- rousing, exciting, or thrilling: a stirring speech.
- moving, active, bustling, or lively: a stirring business.
- a mental impulse, sensation, or feeling: stirrings of hope.
- a small movement: the best thing she could do was to pretend that her husband's nocturnal stirrings didn't wake her
Origin of stirring
- to move one's hand or an implement continuously or repeatedly through (a liquid or other substance) in order to cool, mix, agitate, dissolve, etc., any or all of the component parts: to stir one's coffee with a spoon.
- to set in tremulous, fluttering, or irregular motion: A soft breeze stirred the leaves.
- to affect strongly; excite: to stir pity; to stir one's heart.
- to incite, instigate, or prompt (usually followed by up): to stir up a people to rebellion.
- to move briskly; bestir: to stir oneself.
- to move, especially in a slight way: He would not stir a finger to help them.
- to rouse from inactivity, quiet, contentment, indifference, etc. (usually followed by up): to stir up his potential.
- to bring up for notice or discussion.
- to disturb; trouble.
- to move, especially slightly or lightly: Not a leaf stirred.
- to move around, especially briskly; be active: Everyone in the house was stirring.
- to become active, as from some rousing or quickening impulse.
- to be emotionally moved or strongly affected.
- to be in circulation, current, or afoot: Is there any news stirring?
- the act of stirring or moving.
- the sound made by stirring or moving slightly.
- a state or occasion of general excitement; commotion: The news created a stir.
- a mental impulse, sensation, or feeling: a stir of hope.
- a jog, poke, or thrust: He gave the refuse a stir with his foot.
- movement, especially brisk and busy movement: There was too much clamor and stir for her.
Origin of stir1
SynonymsSee more synonyms on Thesaurus.com
Examples from the Web for stirring
Cook, stirring often, for 10 minutes or until the sugar is completely dissolved and the mixture is smooth.Make ‘The Chew’s’ Carla Hall’s Sticky Toffee Pudding
December 28, 2014
Add chocolate and butter to the bowl and melt, stirring to combine.Carla Hall’s Christmas Day Treat: Rum Balls
December 25, 2014
Economic development, then, is not simply about adding a cornucopia of talent or cool, then shaking and stirring it like a drink.The Rustbelt Roars Back From the Dead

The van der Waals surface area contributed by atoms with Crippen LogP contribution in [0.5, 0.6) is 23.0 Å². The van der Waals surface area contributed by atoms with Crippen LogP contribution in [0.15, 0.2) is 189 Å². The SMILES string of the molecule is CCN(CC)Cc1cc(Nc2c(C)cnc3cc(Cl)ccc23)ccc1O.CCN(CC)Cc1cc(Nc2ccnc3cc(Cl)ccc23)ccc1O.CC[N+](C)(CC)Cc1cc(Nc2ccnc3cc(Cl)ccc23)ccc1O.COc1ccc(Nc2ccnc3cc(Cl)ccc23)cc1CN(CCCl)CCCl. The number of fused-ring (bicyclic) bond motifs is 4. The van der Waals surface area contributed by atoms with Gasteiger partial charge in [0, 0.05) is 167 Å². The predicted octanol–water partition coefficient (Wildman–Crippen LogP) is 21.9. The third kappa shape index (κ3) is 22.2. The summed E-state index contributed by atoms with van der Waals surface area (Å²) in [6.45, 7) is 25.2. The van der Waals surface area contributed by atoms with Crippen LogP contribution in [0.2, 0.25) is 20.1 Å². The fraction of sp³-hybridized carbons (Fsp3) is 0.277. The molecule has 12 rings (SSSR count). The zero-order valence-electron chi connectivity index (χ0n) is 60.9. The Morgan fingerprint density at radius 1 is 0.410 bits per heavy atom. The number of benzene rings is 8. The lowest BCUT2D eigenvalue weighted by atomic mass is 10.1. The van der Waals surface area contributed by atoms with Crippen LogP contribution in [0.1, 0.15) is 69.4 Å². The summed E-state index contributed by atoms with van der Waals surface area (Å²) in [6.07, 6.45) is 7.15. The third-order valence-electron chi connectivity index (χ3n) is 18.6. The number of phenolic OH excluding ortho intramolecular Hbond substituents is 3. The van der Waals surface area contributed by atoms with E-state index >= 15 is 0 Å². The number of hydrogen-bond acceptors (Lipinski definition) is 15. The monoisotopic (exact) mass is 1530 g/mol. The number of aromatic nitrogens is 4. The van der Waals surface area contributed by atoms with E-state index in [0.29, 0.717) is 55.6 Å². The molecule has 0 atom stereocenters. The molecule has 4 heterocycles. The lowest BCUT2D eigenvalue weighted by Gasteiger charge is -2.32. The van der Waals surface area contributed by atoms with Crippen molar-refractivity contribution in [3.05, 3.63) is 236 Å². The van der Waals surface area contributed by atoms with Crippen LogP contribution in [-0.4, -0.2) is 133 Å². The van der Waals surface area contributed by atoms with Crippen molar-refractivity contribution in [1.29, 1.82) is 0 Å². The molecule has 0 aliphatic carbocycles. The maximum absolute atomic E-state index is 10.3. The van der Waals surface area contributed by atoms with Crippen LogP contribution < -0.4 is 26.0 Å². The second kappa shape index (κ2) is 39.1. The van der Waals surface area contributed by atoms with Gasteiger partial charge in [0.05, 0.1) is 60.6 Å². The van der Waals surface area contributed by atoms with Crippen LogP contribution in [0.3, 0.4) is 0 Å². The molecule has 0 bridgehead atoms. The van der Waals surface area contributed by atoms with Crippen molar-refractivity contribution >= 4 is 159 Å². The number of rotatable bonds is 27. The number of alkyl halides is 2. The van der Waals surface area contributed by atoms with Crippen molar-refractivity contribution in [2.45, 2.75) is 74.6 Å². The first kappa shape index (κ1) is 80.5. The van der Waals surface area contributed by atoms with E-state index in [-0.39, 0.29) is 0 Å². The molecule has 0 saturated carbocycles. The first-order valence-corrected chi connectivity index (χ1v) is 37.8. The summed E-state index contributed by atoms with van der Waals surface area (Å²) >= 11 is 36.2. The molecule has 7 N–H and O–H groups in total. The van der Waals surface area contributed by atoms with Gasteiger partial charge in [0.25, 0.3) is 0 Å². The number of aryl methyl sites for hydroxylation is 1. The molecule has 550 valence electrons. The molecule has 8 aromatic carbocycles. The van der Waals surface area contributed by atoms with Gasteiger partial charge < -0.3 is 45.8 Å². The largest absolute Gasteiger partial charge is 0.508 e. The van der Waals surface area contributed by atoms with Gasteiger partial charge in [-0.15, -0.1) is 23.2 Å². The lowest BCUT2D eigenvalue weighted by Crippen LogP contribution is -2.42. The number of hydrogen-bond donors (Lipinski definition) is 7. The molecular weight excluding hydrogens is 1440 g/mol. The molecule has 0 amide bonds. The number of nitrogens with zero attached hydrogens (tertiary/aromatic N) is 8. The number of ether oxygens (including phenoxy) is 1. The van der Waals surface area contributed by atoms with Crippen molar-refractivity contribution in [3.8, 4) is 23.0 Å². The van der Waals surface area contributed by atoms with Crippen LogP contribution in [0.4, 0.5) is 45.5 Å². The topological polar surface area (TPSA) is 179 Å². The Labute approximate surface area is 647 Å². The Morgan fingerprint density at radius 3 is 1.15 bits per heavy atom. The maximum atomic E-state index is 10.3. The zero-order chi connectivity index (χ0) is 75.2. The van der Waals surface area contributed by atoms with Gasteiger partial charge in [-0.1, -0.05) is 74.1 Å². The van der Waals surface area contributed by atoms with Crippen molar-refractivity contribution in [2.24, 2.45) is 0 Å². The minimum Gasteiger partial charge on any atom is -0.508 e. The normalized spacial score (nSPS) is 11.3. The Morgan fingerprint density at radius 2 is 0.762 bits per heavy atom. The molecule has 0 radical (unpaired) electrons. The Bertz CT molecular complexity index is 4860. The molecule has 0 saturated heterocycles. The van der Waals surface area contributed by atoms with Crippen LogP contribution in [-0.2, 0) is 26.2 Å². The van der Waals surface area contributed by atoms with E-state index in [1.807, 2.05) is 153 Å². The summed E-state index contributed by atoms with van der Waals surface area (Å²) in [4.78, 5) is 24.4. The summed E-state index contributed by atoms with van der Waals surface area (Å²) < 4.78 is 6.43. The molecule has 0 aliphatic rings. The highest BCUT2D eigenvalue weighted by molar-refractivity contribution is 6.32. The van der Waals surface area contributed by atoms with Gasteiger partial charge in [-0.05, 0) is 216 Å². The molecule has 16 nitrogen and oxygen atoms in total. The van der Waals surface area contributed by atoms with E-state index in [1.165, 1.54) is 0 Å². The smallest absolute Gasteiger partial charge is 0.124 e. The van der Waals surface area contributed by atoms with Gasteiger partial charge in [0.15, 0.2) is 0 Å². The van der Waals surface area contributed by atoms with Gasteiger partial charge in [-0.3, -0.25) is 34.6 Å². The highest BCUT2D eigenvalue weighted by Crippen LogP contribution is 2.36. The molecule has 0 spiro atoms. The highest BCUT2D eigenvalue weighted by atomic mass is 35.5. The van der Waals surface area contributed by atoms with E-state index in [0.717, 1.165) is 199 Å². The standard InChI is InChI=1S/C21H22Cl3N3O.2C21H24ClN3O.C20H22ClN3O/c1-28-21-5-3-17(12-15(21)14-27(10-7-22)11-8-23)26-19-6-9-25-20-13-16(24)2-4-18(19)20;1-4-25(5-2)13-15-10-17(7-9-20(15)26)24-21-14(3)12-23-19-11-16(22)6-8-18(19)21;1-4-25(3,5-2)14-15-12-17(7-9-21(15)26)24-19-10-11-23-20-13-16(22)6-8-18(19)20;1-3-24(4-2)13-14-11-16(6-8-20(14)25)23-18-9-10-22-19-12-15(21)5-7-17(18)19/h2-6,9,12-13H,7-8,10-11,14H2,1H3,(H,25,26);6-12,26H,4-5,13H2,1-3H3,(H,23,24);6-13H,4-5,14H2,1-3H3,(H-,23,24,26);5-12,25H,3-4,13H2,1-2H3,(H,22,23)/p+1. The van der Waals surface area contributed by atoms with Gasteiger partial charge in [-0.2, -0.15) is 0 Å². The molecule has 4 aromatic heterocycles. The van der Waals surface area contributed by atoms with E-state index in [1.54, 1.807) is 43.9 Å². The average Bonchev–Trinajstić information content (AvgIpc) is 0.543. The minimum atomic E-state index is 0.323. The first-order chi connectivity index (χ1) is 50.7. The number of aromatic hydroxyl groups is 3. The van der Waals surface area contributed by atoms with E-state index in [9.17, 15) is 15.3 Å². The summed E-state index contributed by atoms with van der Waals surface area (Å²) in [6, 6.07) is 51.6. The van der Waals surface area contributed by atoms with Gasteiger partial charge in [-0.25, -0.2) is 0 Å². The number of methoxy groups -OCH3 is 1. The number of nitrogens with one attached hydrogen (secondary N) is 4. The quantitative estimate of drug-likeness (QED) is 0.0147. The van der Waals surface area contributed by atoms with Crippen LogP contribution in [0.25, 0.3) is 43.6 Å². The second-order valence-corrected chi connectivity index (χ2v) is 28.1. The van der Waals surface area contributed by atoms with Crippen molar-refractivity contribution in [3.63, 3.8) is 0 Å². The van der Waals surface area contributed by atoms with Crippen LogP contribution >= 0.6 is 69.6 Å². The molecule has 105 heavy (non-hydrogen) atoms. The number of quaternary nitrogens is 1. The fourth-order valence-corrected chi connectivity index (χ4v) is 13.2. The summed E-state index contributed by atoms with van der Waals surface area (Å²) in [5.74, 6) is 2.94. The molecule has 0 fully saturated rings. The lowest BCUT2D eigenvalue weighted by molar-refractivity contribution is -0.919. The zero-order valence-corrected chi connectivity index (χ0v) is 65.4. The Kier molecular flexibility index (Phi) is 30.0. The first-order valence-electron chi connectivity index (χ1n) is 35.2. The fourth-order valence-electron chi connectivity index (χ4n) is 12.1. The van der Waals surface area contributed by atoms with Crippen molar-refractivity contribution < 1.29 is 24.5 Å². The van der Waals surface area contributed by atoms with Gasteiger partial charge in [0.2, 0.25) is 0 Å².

Joel Kotkin, Richey Piiparinen
December 7, 2014
Sprinkle on the flour and cook for 30 seconds, stirring constantly.Make These Barefoot Contessa Chicken Pot Pies
November 29, 2014
Joseph Heller called it the “most stirring and lucid account of World War II that I have ever read.”Blood in the Sand: When James Jones Wrote a Grunt’s View of D-Day
November 15, 2014
The captain had told him to be back in an hour, and he felt that it was time for him to be stirring.Brave and Bold
What I hear at night is the creaking of stairs, when I know that nobody ought to be stirring.Malbone
Thomas Wentworth Higginson
When Nicias had concluded his stirring appeal, the embarkation of the troops began.Stories from Thucydides
H. L. Havell
This was done, and I was up and dressed before any other member of the family was stirring.Ned Myers
James Fenimore Cooper
The liquor of oysters should never be thickened by stirring in flour.Directions for Cookery, in its Various Branches
- exciting the emotions; stimulating
- active, lively, or busy
- to move an implement such as a spoon around in (a liquid) so as to mix up the constituentsshe stirred the porridge
- to change or cause to change position; disturb or be disturbedhe stirred in his sleep
- (intr often foll by from) to venture or depart (from one's usual or preferred place)he won't stir from the fireside
- (intr) to be active after a rest; be up and about
- (tr) to excite or stimulate, esp emotionally
- to move (oneself) briskly or vigorously; exert (oneself)
- (tr) to rouse or awakento stir someone from sleep; to stir memories
- informal (when tr, foll by up) to cause or incite others to cause (trouble, arguments, etc)
- stir one's stumps informal to move or become active
- the act or an instance of stirring or the state of being stirred
- a strong reaction, esp of excitementhis publication caused a stir
- a slight movement
- NZ informal a noisy party
- a slang word for prison in stir
Word Origin and History for stirring
"a beginning to move," mid-14c., verbal noun from stir (v). Figurative sense by late 14c. Related: Stirrings.
Old English styrian, from Proto-Germanic *sturjanan (cf. Middle Dutch stoeren, Dutch storen "to disturb," Old High German storan "to scatter, destroy," German stören "to disturb"), probably from the root of storm (q.v.). The noun sense of "commotion, disturbance, tumult" (late 14c., in phrase on steir) is probably from Old Norse styrr "disturbance, tumult" (see storm), from the same Proto-Germanic root; the sense of "movement, bustle" is probably from the English verb. Stir-fry (v.) is attested from 1959.